The Meditations of Marcus Aurelius

Background:  Marcus Aurelius Antoninus (121-180) was the nephew by marriage of the emperor Antoninus Pius, whom he succeeded in 161.  He was engaged in serious problems of reform (on behalf of the poor and working class Romans) at home and in a series of defensive wars against the Parthians in Syria and against the Germanic tribes along the Rhine-Danube borders of the empire.  He was the last of the “five good emperors” whose combined reigns marked the golden age of the Roman empire.  While leading his legions, Marcus Aurelius wrote his Meditations (in Greek) — a major expression of Stoicism which taught that all reality is material and that the notion of a “god” is best understood as the underlying (impersonal) rationale of the universe, something like the fundamental working force of the universe.  Living according to reason or in accordance with god meant that one should come into harmony with the natural law of the universe.  Such an ideal life was achieved by seeking wisdom, by practicing restraint or casting off passion (apathy), and by right conduct conforming to the universal law and to civic duty.

What is Marcus Aurelius affirming about “providence,” “nature,” and “good” at the beginning of this selection (II,3)?  How does he appear to be taking the meaning of “gods” here?

What is Marcus Aurelius saying when he counsels (himself? his potential readers?) to “perceive of what universe thou art a part” (II,4) or “to do what thou hast in hand with perfect and simple dignity” (II,5)?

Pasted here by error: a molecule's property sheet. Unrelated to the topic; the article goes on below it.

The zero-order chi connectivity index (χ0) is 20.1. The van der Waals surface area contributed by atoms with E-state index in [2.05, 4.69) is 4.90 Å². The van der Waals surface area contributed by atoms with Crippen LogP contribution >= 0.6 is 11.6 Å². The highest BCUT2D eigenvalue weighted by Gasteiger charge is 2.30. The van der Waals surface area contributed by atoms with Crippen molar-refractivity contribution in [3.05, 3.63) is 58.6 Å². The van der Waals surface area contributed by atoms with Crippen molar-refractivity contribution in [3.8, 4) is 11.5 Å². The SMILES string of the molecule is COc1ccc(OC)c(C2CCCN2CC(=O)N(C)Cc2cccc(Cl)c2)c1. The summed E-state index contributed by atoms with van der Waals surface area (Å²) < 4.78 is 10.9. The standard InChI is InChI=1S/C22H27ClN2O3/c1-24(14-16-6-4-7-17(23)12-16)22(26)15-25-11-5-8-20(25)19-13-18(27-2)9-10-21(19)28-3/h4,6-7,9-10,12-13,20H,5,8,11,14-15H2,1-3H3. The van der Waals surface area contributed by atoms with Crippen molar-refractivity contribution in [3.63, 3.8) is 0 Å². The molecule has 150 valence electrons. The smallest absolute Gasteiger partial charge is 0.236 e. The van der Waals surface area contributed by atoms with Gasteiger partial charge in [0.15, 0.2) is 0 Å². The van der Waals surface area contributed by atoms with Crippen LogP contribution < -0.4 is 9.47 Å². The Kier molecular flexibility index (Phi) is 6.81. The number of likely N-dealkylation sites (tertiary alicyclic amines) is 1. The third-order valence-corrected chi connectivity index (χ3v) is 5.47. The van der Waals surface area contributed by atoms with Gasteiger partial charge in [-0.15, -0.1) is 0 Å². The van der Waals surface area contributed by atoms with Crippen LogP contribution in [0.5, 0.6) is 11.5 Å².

How does Marcus Aurelius suggest we consider the passage of time, with its ebb and flow of fads, joys, and disappointments (II,12)?

Notice the way Marcus Aurelius provides a “picture” of the underlying features of what it means to be human (III,16).  How does he affirm that these are actualized in the “good man”?

What do you think of his claim that the desire for relaxation or vacation (as in nice sea-shore retreats or mountain homes) is “common” and is best achieved by “retiring into one’s own soul” (IV,3)?  What does he means by this?  Would you tend to agree with him?  Why or why not?

Do you think any of the counsels offered by Marcus Aurelius in this sampling of his Meditations offers any sound advice for someone living in the 21st century?  Can you relate any of his ideas to other views you have come across?  How would you try to compare what he is getting at with what Bonaventure or Francis assert?